What’s just “politics” to you can be life-altering for someone else

This is the ultimate showing of privilege to me. When you can brush something off so simple by saying “it’s just politics!” then you clearly don’t understand, or get affected by, the consequences of “just politics.” For you, it’s just something meaningless off in Washington. And I can’t tell you how many times I’ve had family members and friends bemoan protestors because they’re just “blocking roads” and “destroying property” while ignoring how a Superbowl win sends white bros into a tizzy. If you can’t see the need for protest or at least respect that it’s being done, then congratulations! You’re in the ultimate position where harmful politics don’t affect your life, therefore, you don’t give AF!

And to be honest, that has stopped being acceptable. As a woman with mental illness in this country, I’m not going to sit by while the President tries to strip my healthcare and hurt myself and others worse off than me. Just because you have fancy-schmancy health care that you can afford no matter what doesn’t mean you should stop caring about the other people in this world who can’t afford their hospital bill. What the division of politics in the last few years has taught me is that very few people care about anyone but themselves and their own loved ones. And at this time in history that is no longer going to cut it if you’re going to be in my life.

Relationships in your life can fade, but you have to live with yourself

Family and friends are important, don’t get me wrong. But at the end of the day, you have to live with yourself. And being the kind of person I can live with being is very important to me. My morals and compassion for others is part of who I am. So when you say “politics isn’t worth losing a friendship over!” that means you clearly don’t have the same priorities as I do. Because saying that is like saying gay marriage, abortion rights, and equal pay are irrelevant issues to you.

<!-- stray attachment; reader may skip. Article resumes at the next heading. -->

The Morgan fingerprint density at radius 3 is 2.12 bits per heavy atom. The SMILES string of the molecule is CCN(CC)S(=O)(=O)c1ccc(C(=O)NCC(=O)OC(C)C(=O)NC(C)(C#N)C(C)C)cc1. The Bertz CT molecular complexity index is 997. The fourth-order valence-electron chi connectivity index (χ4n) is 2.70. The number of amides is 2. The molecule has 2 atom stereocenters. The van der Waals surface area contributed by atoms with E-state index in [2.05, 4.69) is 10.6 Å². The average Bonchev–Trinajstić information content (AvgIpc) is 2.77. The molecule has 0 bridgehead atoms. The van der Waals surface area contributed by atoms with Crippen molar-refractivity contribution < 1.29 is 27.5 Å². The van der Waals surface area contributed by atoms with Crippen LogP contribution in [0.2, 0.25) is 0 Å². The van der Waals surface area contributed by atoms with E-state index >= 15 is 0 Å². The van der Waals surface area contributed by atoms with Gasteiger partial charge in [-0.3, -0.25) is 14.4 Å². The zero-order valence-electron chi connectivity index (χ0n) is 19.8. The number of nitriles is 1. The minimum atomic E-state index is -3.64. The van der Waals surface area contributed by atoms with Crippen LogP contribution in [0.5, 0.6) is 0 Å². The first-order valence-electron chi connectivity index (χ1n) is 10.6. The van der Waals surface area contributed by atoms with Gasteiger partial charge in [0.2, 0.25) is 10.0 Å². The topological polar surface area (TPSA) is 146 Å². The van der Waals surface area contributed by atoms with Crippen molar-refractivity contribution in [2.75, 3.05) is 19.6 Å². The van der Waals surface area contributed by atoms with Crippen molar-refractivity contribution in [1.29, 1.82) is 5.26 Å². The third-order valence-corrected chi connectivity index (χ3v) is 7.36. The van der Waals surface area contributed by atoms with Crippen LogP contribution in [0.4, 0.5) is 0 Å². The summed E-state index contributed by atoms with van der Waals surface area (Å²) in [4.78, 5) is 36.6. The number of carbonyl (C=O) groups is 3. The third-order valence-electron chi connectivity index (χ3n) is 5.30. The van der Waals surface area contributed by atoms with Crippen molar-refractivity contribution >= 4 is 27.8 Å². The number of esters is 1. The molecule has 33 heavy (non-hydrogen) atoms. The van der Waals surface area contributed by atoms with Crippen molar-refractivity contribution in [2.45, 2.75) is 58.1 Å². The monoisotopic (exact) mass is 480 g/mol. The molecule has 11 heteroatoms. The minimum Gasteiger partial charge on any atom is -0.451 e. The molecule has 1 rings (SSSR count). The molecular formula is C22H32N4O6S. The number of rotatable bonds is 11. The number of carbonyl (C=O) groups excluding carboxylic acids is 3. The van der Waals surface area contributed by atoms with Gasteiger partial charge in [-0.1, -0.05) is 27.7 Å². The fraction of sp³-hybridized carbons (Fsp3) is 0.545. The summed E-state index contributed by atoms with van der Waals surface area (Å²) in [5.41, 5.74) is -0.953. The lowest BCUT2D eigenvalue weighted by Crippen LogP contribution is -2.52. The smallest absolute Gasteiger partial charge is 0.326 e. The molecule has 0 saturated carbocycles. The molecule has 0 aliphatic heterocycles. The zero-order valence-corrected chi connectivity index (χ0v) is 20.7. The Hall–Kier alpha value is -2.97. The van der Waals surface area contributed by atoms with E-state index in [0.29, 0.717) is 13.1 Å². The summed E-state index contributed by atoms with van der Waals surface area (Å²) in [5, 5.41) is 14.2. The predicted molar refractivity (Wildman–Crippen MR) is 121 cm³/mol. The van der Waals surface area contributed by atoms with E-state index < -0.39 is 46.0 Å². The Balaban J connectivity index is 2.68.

The relationships in my life mean the world to me, but I can’t sit by while people in my life totally ignore the plights of others. So if you’re going to sit here and tell me we need to keep separating migrant children from their parents, I’m probably going to walk away, just sayin’. Civility is important, but that doesn’t mean standing by and blindly accepting everything your loved ones do and say. Sometimes the most civil thing you can do is walk away and hope that your absence due to how passionately you feel about something will make another person reconsider their own ethics.

Discourse is still important

Listen, I’m not saying immediately cut out anyone in your life who you disagree with. That would be, well, lonely. Discourse is still important in this country. Sharing your stories and experiences, which inform your political beliefs, make this a well-rounded country. A debate is healthy. Trying to help people see your POV is healthy. It’s what this country was built on! (Ya know, along with immigrants, but I digress.)

But in this era, there are some lines that have been crossed that cannot be uncrossed. Your public endorsement of a hateful man, complete with a “MAGA” hat, is grounds for dismissal in my life. Sure, I’ll hear you out to an extent. I’m never closed off to learning new things. But there are few things, in my eyes, that can make your support for someone so repulsive acceptable. Because I have seen the consequences of that man’s actions first hand and any privilege I may have won’t stop me from caring.